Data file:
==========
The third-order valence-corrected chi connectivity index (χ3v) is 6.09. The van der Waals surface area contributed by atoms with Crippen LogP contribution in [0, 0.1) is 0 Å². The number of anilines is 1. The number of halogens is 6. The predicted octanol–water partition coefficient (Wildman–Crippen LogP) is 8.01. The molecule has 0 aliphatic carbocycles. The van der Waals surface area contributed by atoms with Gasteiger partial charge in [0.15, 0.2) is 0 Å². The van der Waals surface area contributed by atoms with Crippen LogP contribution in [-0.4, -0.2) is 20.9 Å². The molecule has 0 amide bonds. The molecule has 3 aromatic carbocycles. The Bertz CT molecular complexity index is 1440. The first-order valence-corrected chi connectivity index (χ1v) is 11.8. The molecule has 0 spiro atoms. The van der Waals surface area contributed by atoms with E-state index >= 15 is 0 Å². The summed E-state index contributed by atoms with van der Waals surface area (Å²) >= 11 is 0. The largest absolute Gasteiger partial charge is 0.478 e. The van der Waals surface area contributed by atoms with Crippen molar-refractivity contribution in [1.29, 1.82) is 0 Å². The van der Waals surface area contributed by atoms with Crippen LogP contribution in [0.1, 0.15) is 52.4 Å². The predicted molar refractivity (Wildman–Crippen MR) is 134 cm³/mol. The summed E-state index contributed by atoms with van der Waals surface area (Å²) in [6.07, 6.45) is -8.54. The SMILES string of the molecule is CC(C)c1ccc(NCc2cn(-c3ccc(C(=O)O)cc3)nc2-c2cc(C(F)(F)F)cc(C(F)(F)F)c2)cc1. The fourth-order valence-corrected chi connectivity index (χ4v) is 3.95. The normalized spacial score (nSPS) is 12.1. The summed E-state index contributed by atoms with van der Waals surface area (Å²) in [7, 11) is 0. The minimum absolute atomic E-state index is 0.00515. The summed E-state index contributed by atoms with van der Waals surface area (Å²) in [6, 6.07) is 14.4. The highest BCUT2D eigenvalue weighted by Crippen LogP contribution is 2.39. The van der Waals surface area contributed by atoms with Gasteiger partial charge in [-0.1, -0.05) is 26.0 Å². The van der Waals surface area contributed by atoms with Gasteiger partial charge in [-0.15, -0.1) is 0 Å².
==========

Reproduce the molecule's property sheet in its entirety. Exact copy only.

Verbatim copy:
The third-order valence-corrected chi connectivity index (χ3v) is 6.09. The van der Waals surface area contributed by atoms with Crippen LogP contribution in [0, 0.1) is 0 Å². The number of anilines is 1. The number of halogens is 6. The predicted octanol–water partition coefficient (Wildman–Crippen LogP) is 8.01. The molecule has 0 aliphatic carbocycles. The van der Waals surface area contributed by atoms with Gasteiger partial charge in [0.15, 0.2) is 0 Å². The van der Waals surface area contributed by atoms with Crippen LogP contribution in [-0.4, -0.2) is 20.9 Å². The molecule has 0 amide bonds. The molecule has 3 aromatic carbocycles. The Bertz CT molecular complexity index is 1440. The first-order valence-corrected chi connectivity index (χ1v) is 11.8. The molecule has 0 spiro atoms. The van der Waals surface area contributed by atoms with E-state index >= 15 is 0 Å². The summed E-state index contributed by atoms with van der Waals surface area (Å²) >= 11 is 0. The largest absolute Gasteiger partial charge is 0.478 e. The van der Waals surface area contributed by atoms with Crippen molar-refractivity contribution in [1.29, 1.82) is 0 Å². The van der Waals surface area contributed by atoms with Crippen LogP contribution in [0.1, 0.15) is 52.4 Å². The predicted molar refractivity (Wildman–Crippen MR) is 134 cm³/mol. The summed E-state index contributed by atoms with van der Waals surface area (Å²) in [6.07, 6.45) is -8.54. The SMILES string of the molecule is CC(C)c1ccc(NCc2cn(-c3ccc(C(=O)O)cc3)nc2-c2cc(C(F)(F)F)cc(C(F)(F)F)c2)cc1. The fourth-order valence-corrected chi connectivity index (χ4v) is 3.95. The normalized spacial score (nSPS) is 12.1. The summed E-state index contributed by atoms with van der Waals surface area (Å²) in [7, 11) is 0. The minimum absolute atomic E-state index is 0.00515. The summed E-state index contributed by atoms with van der Waals surface area (Å²) in [6, 6.07) is 14.4. The highest BCUT2D eigenvalue weighted by Crippen LogP contribution is 2.39. The van der Waals surface area contributed by atoms with Gasteiger partial charge in [-0.1, -0.05) is 26.0 Å². The van der Waals surface area contributed by atoms with Gasteiger partial charge in [-0.15, -0.1) is 0 Å².